The Make System
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To compile this program you require GNU Make. In fact you probably need
GNU Make 3.76.1 or newer. The makefiles contained make use of many
GNU Make specific features and will not run on other makes.
The make system has a number of interesting properties that are not found
in other systems such as automake or the GNU makefile standards. In
general some semblance of expectedness is kept so as not to be too
surprising. Basically the following will work as expected:
There are a number of other things that are possible that may make software
development and software packaging simpler. The first of these is the
environment.mak file. When configure is run it creates an environment.mak
file in the build directory. This contains -all- configurable parameters
for all of the make files in all of the subdirectories. Changing one
of these parameters will have an immediate effect. The use of makefile.in
and configure substitutions across build makefiles is not used at all.
Furthermore, the make system runs with a current directory equal to the
source directory regardless of the destination directory. This means
#include "" and #include <> work as expected and more importantly
running 'make' in the source directory will work as expected. The
environment variable or make parameter 'BUILD' sets the build directory.
It may be an absolute path or a path relative to the top level directory.
By default build-arch/ then build/ will be used with a fall back to ./ This
means you can get all the advantages of a build directory without having to
cd into it to edit your source code!
The make system also performs dependency generation on the fly as the
compiler runs. This is extremely fast and accurate. There is however
one failure condition that occurs when a header file is erased. In
this case you should run make clean to purge the .o and .d files to
The final significant deviation from normal make practices is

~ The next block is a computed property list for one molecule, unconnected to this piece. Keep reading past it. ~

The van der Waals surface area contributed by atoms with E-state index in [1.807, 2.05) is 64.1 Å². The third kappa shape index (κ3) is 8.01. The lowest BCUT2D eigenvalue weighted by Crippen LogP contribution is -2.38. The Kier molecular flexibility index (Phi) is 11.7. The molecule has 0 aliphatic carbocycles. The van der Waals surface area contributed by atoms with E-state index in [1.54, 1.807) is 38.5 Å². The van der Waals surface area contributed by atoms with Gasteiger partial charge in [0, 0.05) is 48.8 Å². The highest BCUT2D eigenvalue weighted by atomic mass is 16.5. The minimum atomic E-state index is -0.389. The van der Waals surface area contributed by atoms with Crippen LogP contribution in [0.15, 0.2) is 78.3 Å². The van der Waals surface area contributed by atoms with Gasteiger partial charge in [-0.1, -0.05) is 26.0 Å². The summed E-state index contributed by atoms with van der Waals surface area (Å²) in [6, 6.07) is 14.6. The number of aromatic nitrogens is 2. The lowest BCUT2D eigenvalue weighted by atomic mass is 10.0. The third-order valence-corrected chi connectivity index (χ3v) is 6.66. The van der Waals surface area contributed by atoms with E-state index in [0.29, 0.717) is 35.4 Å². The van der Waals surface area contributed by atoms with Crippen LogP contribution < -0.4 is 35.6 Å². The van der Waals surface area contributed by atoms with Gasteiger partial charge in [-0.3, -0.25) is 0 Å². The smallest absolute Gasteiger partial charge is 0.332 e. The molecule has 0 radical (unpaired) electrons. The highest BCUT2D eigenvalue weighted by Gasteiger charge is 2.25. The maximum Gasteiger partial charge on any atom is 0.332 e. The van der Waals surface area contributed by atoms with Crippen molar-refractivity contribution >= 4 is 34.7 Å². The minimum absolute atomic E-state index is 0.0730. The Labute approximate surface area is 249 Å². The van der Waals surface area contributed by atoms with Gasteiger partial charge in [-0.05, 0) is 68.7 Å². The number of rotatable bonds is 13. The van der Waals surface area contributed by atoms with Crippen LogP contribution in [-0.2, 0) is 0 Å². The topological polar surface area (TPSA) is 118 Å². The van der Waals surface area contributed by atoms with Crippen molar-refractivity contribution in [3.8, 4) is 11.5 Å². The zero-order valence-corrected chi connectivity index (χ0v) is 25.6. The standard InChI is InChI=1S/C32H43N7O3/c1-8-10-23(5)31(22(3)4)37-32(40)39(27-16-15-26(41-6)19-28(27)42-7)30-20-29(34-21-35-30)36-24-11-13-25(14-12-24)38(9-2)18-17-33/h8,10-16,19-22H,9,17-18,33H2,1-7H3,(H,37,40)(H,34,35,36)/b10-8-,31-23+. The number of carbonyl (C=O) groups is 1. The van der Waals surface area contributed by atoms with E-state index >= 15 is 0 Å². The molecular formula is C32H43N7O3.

in how the build directory is managed. It is not nearly a mirror of
the source directory but is logically divided in the following manner
Only .o and .d files are placed in the obj/ subdirectory. The final compiled
binaries are placed in bin, published headers for inter-component linking
are placed in include/ and documentation is generated into doc/. This means
all runnable programs are within the bin/ directory, a huge benefit for
debugging inter-program relationships. The .so files are also placed in
bin/ for simplicity.
By default make is put into silent mode. During operation there should be
no shell or compiler messages only status messages from the makefiles,
if any pop up that indicates there may be a problem with your environment.
For debugging you can disable this by setting NOISY=1, ala
Using the makefiles
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The makefiles for the components are really simple. The complexity is hidden
within the buildlib/ directory. Each makefile defines a set of make variables
for the bit it is going to make then includes a makefile fragment from
the buildlib/. This fragment generates the necessary rules based on the
originally defined variables. This process can be repeated as many times as
necessary for as many programs or libraries as are in the directory.
Many of the make fragments have some useful properties involving sub
directories and other interesting features. They are more completely
described in the fragment code in buildlib. Some tips on writing fragments
are included in buildlib/defaults.mak
The fragments are NEVER processed by configure, so if you make changes to
them they will have an immediate effect.
Straight out of CVS you have to initialize autoconf. This requires
automake (I really don't know why) and autoconf and requires doing
aclocal -I buildlib
[Alternatively you can run make startup in the top level build dir]
Autoconf is configured to do some basic system probes for optional and
required functionality and generate an environment.mak and include/config.h
from it's findings. It will then write a 'makefile' and run make dirs to
create the output directory tree.
It is not my belief that autoconf should be used to generate substantial
source code markup to escape OS problems. If an OS problem does crop up
it can likely be corrected by installing the correct files into the
build include/ dir and perhaps writing some replacement code and
linking it in. To the fullest extent possible the source code should conform
to standards and not cater to broken systems.
Autoconf will also write a makefile into the top level of the build dir,
this simply acts as a wrapper to the main top level make in the source tree.
There is one big warning, you can't use both this make file and the
ones in the top level tree. Make is not able to resolve rules that
go to the same file through different paths and this will confuse the
depends mechanism. I recommend always using the makefiles in the
source directory and exporting BUILD.